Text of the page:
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The U.S. Factor in Iran’s Geostrategic and Foreign Policy Calculations

Part of the Studies in Iranian Politics book series (STIRPO)

Abstract

The United States has played a key role in the geostrategic and foreign policy calculations of the Islamic Republic since its establishment after the 1979 revolution in Iran. Even though diplomatic relations severed after the hostage crisis later that year, the Cold War-like rivalry between Tehran and Washington became an omnipresent factor in Iran’s policy-making calculus. The primary reason for the high level of importance given to the U.S. can be attributed to the Islamic Republic’s quest for recognition and legitimacy at the regional and global levels. This chapter delves into understanding the U.S. role in Iran’s geostrategic and foreign policy decision-making process through three different angles. First, the U.S.’ structural role in Iran’s foreign policy calculations is assessed under the broader framework of Iran’s geostrategy in the post-revolution period. The chapter then presents an analysis of the areas in which the geostrategic interests of both countries aligned in regional developments. This section examines the Iran–US cooperation in helping form democratic governments in Afghanistan (2001) and Iraq (2005), as well as the fight against terrorism in the Levant region (since 2011). Lastly, this chapter examines the process that led to the Joint Comprehensive Plan of Action, which, for the first time, allowed for direct diplomatic engagements between Iran and the United States since the 1979 revolution. Moreover, the Nuclear Deal is used to examine the changing role of the U.S. in Iran’s geostrategic calculations during the 2013–2021 period. The concluding section of the chapter looks at the trends in, and the trajectory of, Iran–U.S. relations in 2021 and onward.

Keywords

  • Iran–U.S. Relations
  • Iranian Foreign Policy
  • Geostrategy
  • Persian Gulf
  • U.S. Foreign Policy
  • Iran Nuclear Deal

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Fig. 1

Notes

  1. 1.

    Mohammad Javad Zarif, What Iran Really Wants: Iranian Foreign Policy in the Rouhani Era. Foreign Affairs (May/June 2014): 1.

  2. 2.

    Ibid.

  3. 3.

    Constitution of the Islamic Republic of Iran: Translation of the Constitution of the Islamic Republic of Iran (1989 Edition), Iranian Studies 47, no. 1 (2014): 159–200.

  4. 4.

    Translation by Iran Primer at the United States Institute of Peace. Supreme National Security Council of Iran, Iran Primer—United States Institute of Peace, updated on July 15, 2020, accessed on February 23, 2021.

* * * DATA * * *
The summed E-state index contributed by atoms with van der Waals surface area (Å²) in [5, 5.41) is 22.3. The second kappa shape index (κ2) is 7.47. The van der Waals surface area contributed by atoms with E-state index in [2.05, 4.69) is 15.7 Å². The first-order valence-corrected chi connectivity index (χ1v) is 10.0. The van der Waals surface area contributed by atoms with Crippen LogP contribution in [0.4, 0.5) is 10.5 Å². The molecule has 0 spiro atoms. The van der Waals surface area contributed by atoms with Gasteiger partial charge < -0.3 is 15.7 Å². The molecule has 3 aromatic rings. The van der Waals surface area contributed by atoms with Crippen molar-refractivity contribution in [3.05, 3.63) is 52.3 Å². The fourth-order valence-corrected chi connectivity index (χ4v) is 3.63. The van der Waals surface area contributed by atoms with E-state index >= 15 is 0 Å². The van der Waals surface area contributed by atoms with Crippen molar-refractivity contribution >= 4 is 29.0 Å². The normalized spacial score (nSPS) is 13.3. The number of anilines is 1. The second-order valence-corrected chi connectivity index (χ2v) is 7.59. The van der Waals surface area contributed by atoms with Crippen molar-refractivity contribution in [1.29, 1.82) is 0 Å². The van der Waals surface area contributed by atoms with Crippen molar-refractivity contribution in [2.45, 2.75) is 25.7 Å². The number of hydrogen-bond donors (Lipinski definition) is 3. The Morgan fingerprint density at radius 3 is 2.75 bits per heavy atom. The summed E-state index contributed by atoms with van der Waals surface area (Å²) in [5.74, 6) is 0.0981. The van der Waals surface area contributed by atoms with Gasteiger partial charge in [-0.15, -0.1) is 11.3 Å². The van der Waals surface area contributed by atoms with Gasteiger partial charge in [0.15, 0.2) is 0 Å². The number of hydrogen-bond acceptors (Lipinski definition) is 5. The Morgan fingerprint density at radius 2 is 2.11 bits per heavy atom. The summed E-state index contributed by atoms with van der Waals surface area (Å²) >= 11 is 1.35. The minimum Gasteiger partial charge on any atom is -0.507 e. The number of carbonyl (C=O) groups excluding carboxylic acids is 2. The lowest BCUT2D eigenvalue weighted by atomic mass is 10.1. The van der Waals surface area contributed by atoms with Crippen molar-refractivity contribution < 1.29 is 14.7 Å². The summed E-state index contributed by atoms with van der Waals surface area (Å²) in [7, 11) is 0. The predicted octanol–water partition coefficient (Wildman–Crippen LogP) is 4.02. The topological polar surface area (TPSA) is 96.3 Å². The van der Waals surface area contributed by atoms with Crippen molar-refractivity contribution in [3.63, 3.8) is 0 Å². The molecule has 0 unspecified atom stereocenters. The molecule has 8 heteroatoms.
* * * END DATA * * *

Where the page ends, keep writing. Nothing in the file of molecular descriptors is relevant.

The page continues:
5. 5.

    Mohammad Ali Shabani and Mahsa Rouhi, Rowhani the Decision Shaper, The National Interest, August 26, 2013.

  6. 6.

    David Menashri, Iran’s Regional Policy: Between Radicalism and Pragmatism. International Affairs 60, no. 2 (2007): 165.

  7. 7.

    Rouhollah Ramazani, Ideology and Pragmatism in Iran’s Foreign Policy, Middle East Journal, 58, no. 4 (Autumn 2004): 549.

  8. 8.

    Farhad Rezaei, The Negotiated Political Order and the Making of Iran’s Foreign Policy, in “Iran’s Foreign Policy After the Nuclear Agreement: Politics of Normalizers and Traditionalists,” ed. Farhad Rezaei, Palgrave Macmillan (2019): 13.

  9. 9.

    Menashri, 155.

  10. 10.

    The quote is by Jimmy Carter, former president of the United States, during his visit to Tehran in December 1977. See Andrew Glass, Carter lauds shah of Iran, December 31, 1977, Politico, December 30, 2018.

  11. 11.

    Micah Zenko, Revisiting President Reagan’s Iran Arms-for-Hostages Imitative, Council on Foreign Relations, August 3, 2016.

  12. 12.

    Ibid.

  13. 13.

    Gregory Gause, The Illogic of Dual Containment, Foreign Affairs 73, no. 2 (March/April 1994): 59.

  14. 14.

    Ibid.

  15. 15.

    Ibid.

  16. 16.

    The Iranian nuclear program was established in 1954 in response to the Atoms for Peace initiative by U.S. President Dwight Eisenhower and the first operating reactor in Iran was built with U.S. technology and assistance.

  17. 17.

    Menashri, 153.

  18. 18.

    Robert Litwak, Nuclear Diplomacy with Iran: A Deal, Not a Grand Bargain, Wilson Center, July 2015.

  19. 19.

    Rezaei, 16.

  20. 20.

    Zarif, 7.

  21. 21.

    Lindsay Maizland, What Is the Taliban?, Council on Foreign Relations, March 2021.

  22. 22.

    Steve Bowman and Catherine Dale, War in Afghanistan: Strategy, Military Operations, and Issues for Congress, Congressional Research Service, April 2011.

  23. 23.

    Barnett Rubin and Sara Batmanglich, The U.S. and Iran in Afghanistan: Policy Gone Awry, MIT Center for International Studies, October 2008, 2.